It’s not how much Romney earns. Everyone knows he’s comfortably in the top one-tenth of one percent.
It’s how much he pays of it in taxes. Romney says he pays a tax rate of “about 15 percent.”
That’s lower than the tax rate most of America’s middle class face and far lower than the 35 percent top rate after the Bush tax cut. (To put this in perspective, recall that the top income tax rate under Dwight Eisenhower was 91 percent.)
Newt Gingrich immediately pounced on Mitt’s admission as evidence that Newt’s proposed flat 15 percent tax is ideal, and wants to call it the “Romney tax.” Newt’s flat tax is a fraud. It would dramatically lower the taxes of most of the top 1 percenters and increase the taxes of most of the rest of us.
The real smoking gun is how Romney manages to pay only 15 percent on what’s been his money-gusher of compensation from Bain Capital. Romney hasn’t released his tax returns yet, but the most obvious answer is he treats his Bain income as capital gains — subject to the current capital gains rate of only 15 percent.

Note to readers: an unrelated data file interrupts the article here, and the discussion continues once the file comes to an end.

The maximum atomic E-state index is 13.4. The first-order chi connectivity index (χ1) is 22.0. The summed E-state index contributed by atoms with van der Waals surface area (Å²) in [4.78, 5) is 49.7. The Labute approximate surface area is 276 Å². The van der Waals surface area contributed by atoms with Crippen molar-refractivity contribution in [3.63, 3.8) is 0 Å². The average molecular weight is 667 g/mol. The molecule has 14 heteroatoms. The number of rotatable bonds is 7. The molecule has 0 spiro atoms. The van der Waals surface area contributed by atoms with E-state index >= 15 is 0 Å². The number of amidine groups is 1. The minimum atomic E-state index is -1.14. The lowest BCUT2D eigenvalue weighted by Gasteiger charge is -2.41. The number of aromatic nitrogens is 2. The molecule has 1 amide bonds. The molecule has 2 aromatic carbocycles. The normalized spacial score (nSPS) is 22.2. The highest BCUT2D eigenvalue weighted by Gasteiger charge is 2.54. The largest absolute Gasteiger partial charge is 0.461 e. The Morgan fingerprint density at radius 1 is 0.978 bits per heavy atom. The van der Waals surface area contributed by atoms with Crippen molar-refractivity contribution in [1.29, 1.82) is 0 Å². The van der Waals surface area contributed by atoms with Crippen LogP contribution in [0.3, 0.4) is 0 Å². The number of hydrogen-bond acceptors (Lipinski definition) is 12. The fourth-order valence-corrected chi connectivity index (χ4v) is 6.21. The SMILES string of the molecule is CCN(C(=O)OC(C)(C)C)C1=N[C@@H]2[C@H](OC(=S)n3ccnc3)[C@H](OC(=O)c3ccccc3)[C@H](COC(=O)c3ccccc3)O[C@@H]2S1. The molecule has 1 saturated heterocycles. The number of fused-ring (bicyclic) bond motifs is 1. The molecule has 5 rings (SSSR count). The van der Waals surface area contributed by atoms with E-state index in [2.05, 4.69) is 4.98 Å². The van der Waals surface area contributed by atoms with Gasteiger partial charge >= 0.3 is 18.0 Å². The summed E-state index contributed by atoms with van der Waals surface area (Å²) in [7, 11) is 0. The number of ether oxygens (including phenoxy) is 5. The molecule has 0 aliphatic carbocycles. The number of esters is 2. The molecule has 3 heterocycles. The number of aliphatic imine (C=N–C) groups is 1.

A loophole in the tax laws allows private-equity managers like Romney to treat their compensation as capital gains. It’s legal but it’s a scandal. Income from employment is employment income, period.
Private-equity managers cling to the technicality that the money they take out of their companies comes from the appreciation of assets they own and sell. That may be true, but it’s still income they get from their jobs. Common sense would dictate it be treated as ordinary income.
Congress has vowed for years to close this loophole. But somehow it persists. Even when Democrats have been in charge, they haven’t been able to close it.
Guess why. The managers and executives of private-equity funds are big donors to Republicans and Democrats alike.
Don’t call it the Romney tax, as Newt wants to do. Call it the Romney tax loophole. And let him explain why he thinks it’s justified.